Economy’s been hit pretty hard and times are crazy and you’ve just moved into a new house. A new, unfurnished house. And you’ve only been married a few months and you’ve got no clue how to decorate this blank canvas of yours. You constantly look at home décor ideas on Pinterest, to the point of obsession. But stuff’s expensive and you want your home to be aesthetically pleasing but by the look of things, that seems impossible. Right?
Fret not, I’ve got you covered.
1. Set a price bracket to work with:
Modular kitchens in India start typically at 2L and can go up to anywhere between 10L and 15L. Wardrobes start at around a Lakh and can go up to 10L. Both the kitchen and the wardrobe are essentials, and sometimes you end up over-paying because you get overwhelmed by what your designer is trying to sell you. The best way to avoid this is to set a budget and tell your interior designer that this is what you are comfortable paying. Be flexible enough to stretch out the budget a little, but at the same time, do NOT go over the top. Get someone who is good at negotiations, someone who can talk prices with your designer without hurting sentiments or messing with the professional relationship.
Less is more, and you do NOT need that expensive teak L-shaped teak couch with the chintzy cushions because – one, that’s going to collect a lot of dust and cleaning said dust is going to give you rhinitis, and two, clutter isn’t cute. Try to keep the space breathable. Plus, minimalism is kind of trending right now. Good for the economy and good for your soul, ha haha.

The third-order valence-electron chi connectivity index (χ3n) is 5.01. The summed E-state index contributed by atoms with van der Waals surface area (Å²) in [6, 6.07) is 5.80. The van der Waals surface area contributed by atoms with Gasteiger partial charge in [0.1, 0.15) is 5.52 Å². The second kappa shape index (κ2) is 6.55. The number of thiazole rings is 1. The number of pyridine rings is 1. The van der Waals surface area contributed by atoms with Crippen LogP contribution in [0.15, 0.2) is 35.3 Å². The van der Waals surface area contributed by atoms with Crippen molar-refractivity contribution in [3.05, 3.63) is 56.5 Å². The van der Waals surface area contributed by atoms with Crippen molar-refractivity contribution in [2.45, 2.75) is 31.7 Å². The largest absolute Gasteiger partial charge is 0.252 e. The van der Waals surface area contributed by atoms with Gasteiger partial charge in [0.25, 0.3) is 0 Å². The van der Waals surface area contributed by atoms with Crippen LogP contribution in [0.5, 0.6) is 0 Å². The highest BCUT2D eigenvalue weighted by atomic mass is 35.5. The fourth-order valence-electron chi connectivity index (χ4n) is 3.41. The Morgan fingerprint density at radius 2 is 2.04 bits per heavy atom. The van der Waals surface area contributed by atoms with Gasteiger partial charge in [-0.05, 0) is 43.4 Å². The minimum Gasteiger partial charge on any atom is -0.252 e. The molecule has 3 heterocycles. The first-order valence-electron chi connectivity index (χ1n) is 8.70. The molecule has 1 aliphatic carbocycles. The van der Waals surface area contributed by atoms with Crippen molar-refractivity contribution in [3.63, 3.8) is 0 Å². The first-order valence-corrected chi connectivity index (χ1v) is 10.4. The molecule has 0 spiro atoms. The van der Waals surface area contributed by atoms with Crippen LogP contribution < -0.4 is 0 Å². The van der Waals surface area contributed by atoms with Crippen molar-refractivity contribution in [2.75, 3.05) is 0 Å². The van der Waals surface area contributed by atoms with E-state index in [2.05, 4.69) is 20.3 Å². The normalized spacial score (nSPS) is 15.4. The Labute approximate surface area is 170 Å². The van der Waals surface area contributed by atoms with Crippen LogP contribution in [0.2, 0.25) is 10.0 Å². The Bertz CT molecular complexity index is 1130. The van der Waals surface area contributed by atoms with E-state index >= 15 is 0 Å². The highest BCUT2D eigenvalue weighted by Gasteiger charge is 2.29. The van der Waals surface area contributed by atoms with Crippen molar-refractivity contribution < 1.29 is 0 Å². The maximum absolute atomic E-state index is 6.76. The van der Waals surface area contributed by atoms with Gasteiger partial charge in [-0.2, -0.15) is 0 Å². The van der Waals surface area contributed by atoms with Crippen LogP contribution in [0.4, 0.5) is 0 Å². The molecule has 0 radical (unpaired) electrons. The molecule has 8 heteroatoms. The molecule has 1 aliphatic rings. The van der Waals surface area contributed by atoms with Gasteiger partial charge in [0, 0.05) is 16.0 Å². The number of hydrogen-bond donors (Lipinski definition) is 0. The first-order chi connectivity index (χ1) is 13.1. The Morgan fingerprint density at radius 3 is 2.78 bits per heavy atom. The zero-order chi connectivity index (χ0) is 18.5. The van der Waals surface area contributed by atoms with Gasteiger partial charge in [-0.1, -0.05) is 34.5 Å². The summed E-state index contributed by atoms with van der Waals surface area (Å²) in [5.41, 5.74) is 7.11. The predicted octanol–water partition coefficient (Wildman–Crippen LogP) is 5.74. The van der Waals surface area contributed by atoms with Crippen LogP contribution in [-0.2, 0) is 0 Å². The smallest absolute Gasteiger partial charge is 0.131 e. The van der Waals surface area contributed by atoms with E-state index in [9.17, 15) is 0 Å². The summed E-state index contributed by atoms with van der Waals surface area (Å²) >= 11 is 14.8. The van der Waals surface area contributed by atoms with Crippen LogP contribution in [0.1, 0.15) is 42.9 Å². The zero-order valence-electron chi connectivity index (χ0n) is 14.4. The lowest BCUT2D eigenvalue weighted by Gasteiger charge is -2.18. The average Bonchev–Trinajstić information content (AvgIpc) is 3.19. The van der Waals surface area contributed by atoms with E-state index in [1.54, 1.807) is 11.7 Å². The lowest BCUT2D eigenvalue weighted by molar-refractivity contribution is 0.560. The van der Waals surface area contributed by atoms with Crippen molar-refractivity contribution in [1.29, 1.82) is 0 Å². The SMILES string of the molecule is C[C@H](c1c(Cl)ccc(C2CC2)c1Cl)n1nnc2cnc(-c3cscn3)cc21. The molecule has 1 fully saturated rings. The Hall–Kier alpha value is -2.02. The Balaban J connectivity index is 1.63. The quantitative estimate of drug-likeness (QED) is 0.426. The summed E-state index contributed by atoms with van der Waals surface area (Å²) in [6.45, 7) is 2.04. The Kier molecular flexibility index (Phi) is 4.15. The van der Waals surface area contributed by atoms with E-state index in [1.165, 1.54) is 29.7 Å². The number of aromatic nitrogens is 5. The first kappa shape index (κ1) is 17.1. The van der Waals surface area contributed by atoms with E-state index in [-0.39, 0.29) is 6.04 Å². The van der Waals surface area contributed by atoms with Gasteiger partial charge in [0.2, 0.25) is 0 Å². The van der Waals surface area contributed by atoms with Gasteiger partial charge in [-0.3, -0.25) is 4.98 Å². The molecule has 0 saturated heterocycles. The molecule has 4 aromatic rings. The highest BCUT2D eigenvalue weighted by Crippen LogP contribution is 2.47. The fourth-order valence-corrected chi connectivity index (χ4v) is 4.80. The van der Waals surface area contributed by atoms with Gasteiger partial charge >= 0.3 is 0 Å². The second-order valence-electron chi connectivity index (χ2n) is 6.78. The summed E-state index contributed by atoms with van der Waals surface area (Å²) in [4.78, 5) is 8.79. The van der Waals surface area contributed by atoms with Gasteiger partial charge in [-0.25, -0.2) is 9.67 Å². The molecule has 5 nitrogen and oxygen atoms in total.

3. Use good and long-lasting materials:
I just mentioned that you don’t need teakwood furniture, because you can use other hardwood alternatives like acacia instead, for example. Or even shorea or eucalyptus. Acacia has the best price point amongst the three, which makes it the most sensible choice if you’re working on a tight budget. And if you’re getting your furniture custom-built, you can get the wood polished in whatever color you actually like. I don’t recommend mango or rubber wood, because they’re prone to a ton of damage. Don’t be tempted by the sweet prices you see on PepperFry. Nuh uh.
Ensure your kitchen and wardrobe and furniture are really well-made in case you won’t be changing up too frequently.
4. Buy stuff online:
Things like wooden tables for your bedside, accent chairs, garden décor and so on, come at great prices online. Smaller furniture is often cheaper online because it is all produced in bulk, and you can save money just by buying these online rather than having it all custom-built, where you end up paying nearly double in some cases.
5. Consider choosing second-hand furniture, or even thrifting:
Online stores like GoZefo.com sometimes have surprisingly good deals. If you have a thrift store around, you can buy home décor at legit throwaway prices. (I don’t recommend going thrifting given the present situation, but when and if things calm down considerably, this becomes a great option to buy odds and ends like hallway mirrors, throws, cushions, floor rugs and shag carpets.)
6. Go phase-wise:
I cannot begin to tell you about the sheer joy you actually find in doing things one step at a time, with your partner, especially if you’ve both just gotten hitched. Building a home together from scratch – for me, personally – has been such a great exercise because it gave me something to do and I love planning things. Plus, it’s actually helped the SO and me come together as a team.
7. Amazon all the way:
There’s nothing you don’t find on this website. Pick out cute trays, and china and dinner things, plus linens and everything else that you need to put the ALMOST final touches, and all at super good prices. Their contactless delivery system makes life a lot easier too.
8. Fresh scents:
Invest in good home fragrances, burn incense if you must. I recommend the three wick candles that are currently on sale (BOGO) at BathAndBodyWorks.in. Vanilla Bean and Mahogany Coconut are good ones to try.
Do you have any home décor ideas?